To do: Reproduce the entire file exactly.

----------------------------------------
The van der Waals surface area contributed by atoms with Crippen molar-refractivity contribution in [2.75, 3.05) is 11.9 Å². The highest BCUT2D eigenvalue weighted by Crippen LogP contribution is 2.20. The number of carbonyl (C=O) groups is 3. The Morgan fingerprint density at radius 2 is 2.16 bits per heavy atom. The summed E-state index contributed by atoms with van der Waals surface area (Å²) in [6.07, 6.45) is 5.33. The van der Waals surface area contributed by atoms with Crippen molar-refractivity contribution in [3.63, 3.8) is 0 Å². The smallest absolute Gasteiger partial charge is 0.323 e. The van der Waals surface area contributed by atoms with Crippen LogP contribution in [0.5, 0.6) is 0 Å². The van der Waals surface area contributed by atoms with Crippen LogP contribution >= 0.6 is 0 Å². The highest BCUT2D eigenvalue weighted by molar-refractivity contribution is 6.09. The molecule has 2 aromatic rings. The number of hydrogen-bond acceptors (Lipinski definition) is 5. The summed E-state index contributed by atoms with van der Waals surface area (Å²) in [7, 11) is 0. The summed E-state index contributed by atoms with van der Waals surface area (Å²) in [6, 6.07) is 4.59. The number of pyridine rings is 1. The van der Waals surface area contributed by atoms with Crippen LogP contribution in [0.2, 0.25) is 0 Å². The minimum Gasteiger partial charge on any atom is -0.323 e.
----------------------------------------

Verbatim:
The van der Waals surface area contributed by atoms with Crippen molar-refractivity contribution in [2.75, 3.05) is 11.9 Å². The highest BCUT2D eigenvalue weighted by Crippen LogP contribution is 2.20. The number of carbonyl (C=O) groups is 3. The Morgan fingerprint density at radius 2 is 2.16 bits per heavy atom. The summed E-state index contributed by atoms with van der Waals surface area (Å²) in [6.07, 6.45) is 5.33. The van der Waals surface area contributed by atoms with Crippen molar-refractivity contribution in [3.63, 3.8) is 0 Å². The smallest absolute Gasteiger partial charge is 0.323 e. The van der Waals surface area contributed by atoms with Crippen LogP contribution in [0.5, 0.6) is 0 Å². The van der Waals surface area contributed by atoms with Crippen LogP contribution >= 0.6 is 0 Å². The highest BCUT2D eigenvalue weighted by molar-refractivity contribution is 6.09. The molecule has 2 aromatic rings. The number of hydrogen-bond acceptors (Lipinski definition) is 5. The summed E-state index contributed by atoms with van der Waals surface area (Å²) in [7, 11) is 0. The summed E-state index contributed by atoms with van der Waals surface area (Å²) in [6, 6.07) is 4.59. The number of pyridine rings is 1. The van der Waals surface area contributed by atoms with Crippen LogP contribution in [0.2, 0.25) is 0 Å². The minimum Gasteiger partial charge on any atom is -0.323 e.